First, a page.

A new analysis conducted by Forbes puts grim numbers on new drug development costs. A company hoping to get a single drug to market can expect to have spent $350 million before the medicine is available for sale. In part because so many drugs fail, large pharmaceutical companies that are working on dozens of drug projects at once spend $5 billion per new medicine. Some caveats, though: drug companies have tax incentives to count costs in research and development, which could inflate the figure; they also are likely to spend extra money in order to get those medicines approved in other countries.
Regardless of where you are on the cost of drug development debate it has become apparent that there are a lot more factors that are coming into the mix in new drug development. This morning’s NY Times ran an article talking about the “dry pipeline” for psychiatric drugs. Let’s forget for a moment that this is the same publication that has actively promoted generic drugs while talking about the high cost of branded drugs, this article clearly shows one of the key changes in developing new drugs: the new drug has to have demonstrated improved efficacy over rival generic drugs or else there is a good chance insurers will not approve them for patient use. That is the key.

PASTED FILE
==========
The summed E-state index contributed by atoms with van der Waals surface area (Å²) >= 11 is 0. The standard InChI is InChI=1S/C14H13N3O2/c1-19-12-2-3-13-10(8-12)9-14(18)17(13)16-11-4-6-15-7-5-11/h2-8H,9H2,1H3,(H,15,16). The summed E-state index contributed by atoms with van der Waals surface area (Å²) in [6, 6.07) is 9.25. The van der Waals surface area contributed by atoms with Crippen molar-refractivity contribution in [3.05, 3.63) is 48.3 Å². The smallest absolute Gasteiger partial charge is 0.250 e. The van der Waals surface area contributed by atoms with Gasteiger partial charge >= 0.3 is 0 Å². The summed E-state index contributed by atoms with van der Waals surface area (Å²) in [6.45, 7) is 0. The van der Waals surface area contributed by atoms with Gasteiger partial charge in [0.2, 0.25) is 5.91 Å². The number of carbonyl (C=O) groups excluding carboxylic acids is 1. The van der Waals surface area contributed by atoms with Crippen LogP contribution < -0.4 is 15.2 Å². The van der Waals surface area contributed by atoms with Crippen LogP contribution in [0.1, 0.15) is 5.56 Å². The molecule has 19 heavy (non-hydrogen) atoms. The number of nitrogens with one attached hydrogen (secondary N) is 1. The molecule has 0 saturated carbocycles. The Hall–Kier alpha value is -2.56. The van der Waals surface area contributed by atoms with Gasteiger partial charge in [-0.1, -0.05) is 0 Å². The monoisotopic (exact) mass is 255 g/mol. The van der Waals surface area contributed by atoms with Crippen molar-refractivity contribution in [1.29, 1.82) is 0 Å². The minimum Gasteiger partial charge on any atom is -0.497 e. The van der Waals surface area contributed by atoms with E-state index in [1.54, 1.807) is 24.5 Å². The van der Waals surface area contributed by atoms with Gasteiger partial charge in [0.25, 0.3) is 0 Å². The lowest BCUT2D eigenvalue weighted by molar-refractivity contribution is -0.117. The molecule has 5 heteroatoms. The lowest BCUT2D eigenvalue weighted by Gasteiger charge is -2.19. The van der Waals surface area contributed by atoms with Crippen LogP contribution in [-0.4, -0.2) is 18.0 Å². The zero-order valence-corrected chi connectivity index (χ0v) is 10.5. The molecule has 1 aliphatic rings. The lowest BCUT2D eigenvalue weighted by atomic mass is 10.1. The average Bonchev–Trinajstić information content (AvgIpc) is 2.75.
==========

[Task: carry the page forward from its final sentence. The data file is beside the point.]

When you enter the health transaction model you begin to realize that insurers have a lot more power over the drugs that physicians prescribe than drug company marketing. I wonder how many potential breakthrough drugs were left on the table because the R&D cost were too high compared to the potential ROI?